Thanksgiving is about being grateful for your blessings, spending time with loved ones and enjoying delicious foods. Unfortunately, most of our favorite Thanksgiving dishes are nutritional nightmares – and can wreak havoc on blood sugar levels for people with diabetes.

This doesn’t mean you have to skip out on the Thanksgiving festivities, though. With some preparation and thoughtful decisions, people with diabetes can enjoy holiday fare and keep blood sugar levels in check.

Tips and Tricks for Managing Thanksgiving Meals

At Thanksgiving dinner:

· Fill up on turkey and veggies. Your Thanksgiving plate should be made of mostly veggies and a little meat. Choose non-starchy vegetables that aren’t coated in breading and fried – go for sautéed green beans and roasted broccoli. If the turkey is fried, peel off and discard the skin before eating.

· Contribute healthy appetizers and side items. If you’re not in charge of the menu, ask the host if you can contribute some dishes. This is the best way to guarantee that there will be nutritious foods to eat. Make dishes that are low in carbs and fat, such as:

o A crudité platter of raw vegetables and a low-fat dip.

o Shrimp cocktail with low-sugar cocktail sauce.

o Cranberry sauce made with fresh cranberries instead of canned.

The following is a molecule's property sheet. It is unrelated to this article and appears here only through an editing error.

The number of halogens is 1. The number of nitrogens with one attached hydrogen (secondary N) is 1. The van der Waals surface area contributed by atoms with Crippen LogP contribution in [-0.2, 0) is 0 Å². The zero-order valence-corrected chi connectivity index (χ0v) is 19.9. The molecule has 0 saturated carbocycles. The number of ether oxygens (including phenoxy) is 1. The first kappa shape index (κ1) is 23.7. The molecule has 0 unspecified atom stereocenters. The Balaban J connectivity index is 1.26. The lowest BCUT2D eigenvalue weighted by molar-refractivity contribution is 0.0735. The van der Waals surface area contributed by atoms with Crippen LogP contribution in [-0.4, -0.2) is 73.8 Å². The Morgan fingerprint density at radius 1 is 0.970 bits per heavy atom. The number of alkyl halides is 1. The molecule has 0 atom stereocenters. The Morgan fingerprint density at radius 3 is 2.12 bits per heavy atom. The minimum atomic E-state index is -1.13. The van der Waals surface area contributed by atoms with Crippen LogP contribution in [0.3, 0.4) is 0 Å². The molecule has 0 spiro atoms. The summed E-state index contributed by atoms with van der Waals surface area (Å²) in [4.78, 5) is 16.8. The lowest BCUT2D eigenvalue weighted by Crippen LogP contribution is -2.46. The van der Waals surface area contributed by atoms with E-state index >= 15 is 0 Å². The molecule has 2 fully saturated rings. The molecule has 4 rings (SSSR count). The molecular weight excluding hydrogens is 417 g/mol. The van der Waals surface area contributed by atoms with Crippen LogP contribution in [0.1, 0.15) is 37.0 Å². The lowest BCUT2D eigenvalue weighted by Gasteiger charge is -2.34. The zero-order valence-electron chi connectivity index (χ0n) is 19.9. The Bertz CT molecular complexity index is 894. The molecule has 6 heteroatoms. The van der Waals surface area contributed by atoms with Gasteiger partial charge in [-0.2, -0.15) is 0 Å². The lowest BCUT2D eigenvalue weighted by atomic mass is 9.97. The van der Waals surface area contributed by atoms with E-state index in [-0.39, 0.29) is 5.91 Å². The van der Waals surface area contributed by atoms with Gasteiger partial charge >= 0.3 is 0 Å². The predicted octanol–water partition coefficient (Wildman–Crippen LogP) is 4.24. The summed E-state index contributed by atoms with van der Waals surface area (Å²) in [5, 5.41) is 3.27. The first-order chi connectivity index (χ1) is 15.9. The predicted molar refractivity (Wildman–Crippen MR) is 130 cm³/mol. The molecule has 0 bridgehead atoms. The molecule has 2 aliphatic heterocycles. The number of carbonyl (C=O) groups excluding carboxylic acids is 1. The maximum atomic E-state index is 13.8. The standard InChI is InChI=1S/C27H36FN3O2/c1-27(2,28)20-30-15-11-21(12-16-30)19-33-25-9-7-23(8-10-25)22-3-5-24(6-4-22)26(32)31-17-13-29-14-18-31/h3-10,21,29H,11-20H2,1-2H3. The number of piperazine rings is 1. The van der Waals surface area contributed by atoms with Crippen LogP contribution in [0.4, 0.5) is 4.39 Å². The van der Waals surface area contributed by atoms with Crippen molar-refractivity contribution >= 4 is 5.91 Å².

o Roasted sweet potatoes with herbs and olive oil rather than mashed white potatoes.

o Stuffing made with wheat bread instead of white and vegetable broth rather than butter.

· Choose one starch. Fried appetizers, dinner rolls, stuffing, macaroni and cheese, mashed potatoes and green bean casserole are all popular Thanksgiving fare that can make your blood sugar skyrocket. Avoid most of these foods but enjoy a small helping of one of your favorite starches.

· Enjoy alcohol or dessert – not both. If you want a glass of wine, have it with your meal instead of on an empty stomach. Better yet, dilute white wine with a bit of seltzer water and make it a spritzer. If you want dessert, choose pumpkin pie instead of pecan pie and skip the whipped cream.

Also, be mindful to keep up other healthy habits:

· Eat at regular times. If Thanksgiving dinner will be served at an odd time, eat a healthy snack during your normal meal time to prevent low blood sugar.

· Don’t skimp on calories earlier in the day. Many people have small breakfast and lunch portions in an effort to “save” their calories for Thanksgiving dinner. However, this can be a recipe for a blood sugar disaster. It’s best to eat typical serving sizes for each meal.

· Be physically active. Regular exercise is great for blood sugar levels – and it’s also a good way to compensate if you overdo Thanksgiving dinner. Gather your family and take a walk between dinner and dessert, or play a game of touch football.

· Say no to leftovers. Enjoy one day of indulging and get back on track with your healthy lifestyle tomorrow.

American Diabetes Association
Joslin Diabetes Center